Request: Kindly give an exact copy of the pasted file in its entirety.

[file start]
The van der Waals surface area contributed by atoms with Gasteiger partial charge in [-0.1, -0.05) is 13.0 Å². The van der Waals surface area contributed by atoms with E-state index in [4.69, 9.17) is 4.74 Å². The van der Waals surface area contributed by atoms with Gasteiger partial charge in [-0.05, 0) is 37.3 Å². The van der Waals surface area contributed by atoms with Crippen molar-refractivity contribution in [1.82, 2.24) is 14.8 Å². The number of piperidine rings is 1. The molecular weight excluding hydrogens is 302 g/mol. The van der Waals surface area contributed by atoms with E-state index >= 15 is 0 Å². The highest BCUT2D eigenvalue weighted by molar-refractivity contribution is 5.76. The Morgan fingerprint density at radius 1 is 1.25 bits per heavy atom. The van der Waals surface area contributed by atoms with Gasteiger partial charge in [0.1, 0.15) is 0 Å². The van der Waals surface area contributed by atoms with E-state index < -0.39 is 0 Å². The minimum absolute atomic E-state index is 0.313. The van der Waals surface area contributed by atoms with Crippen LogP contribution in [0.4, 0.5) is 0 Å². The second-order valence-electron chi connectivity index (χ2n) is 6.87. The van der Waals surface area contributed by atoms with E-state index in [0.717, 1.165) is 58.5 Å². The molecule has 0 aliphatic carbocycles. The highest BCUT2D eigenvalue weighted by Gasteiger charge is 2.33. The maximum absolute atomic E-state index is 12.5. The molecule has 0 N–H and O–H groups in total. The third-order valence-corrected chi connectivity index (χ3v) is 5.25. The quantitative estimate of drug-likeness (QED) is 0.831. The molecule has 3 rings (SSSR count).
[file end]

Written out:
The van der Waals surface area contributed by atoms with Gasteiger partial charge in [-0.1, -0.05) is 13.0 Å². The van der Waals surface area contributed by atoms with E-state index in [4.69, 9.17) is 4.74 Å². The van der Waals surface area contributed by atoms with Gasteiger partial charge in [-0.05, 0) is 37.3 Å². The van der Waals surface area contributed by atoms with Crippen molar-refractivity contribution in [1.82, 2.24) is 14.8 Å². The number of piperidine rings is 1. The molecular weight excluding hydrogens is 302 g/mol. The van der Waals surface area contributed by atoms with E-state index >= 15 is 0 Å². The highest BCUT2D eigenvalue weighted by molar-refractivity contribution is 5.76. The Morgan fingerprint density at radius 1 is 1.25 bits per heavy atom. The van der Waals surface area contributed by atoms with Gasteiger partial charge in [0.1, 0.15) is 0 Å². The van der Waals surface area contributed by atoms with E-state index < -0.39 is 0 Å². The minimum absolute atomic E-state index is 0.313. The van der Waals surface area contributed by atoms with Crippen LogP contribution in [0.4, 0.5) is 0 Å². The second-order valence-electron chi connectivity index (χ2n) is 6.87. The van der Waals surface area contributed by atoms with E-state index in [0.717, 1.165) is 58.5 Å². The molecule has 0 aliphatic carbocycles. The highest BCUT2D eigenvalue weighted by Gasteiger charge is 2.33. The maximum absolute atomic E-state index is 12.5. The molecule has 0 N–H and O–H groups in total. The third-order valence-corrected chi connectivity index (χ3v) is 5.25. The quantitative estimate of drug-likeness (QED) is 0.831. The molecule has 3 rings (SSSR count).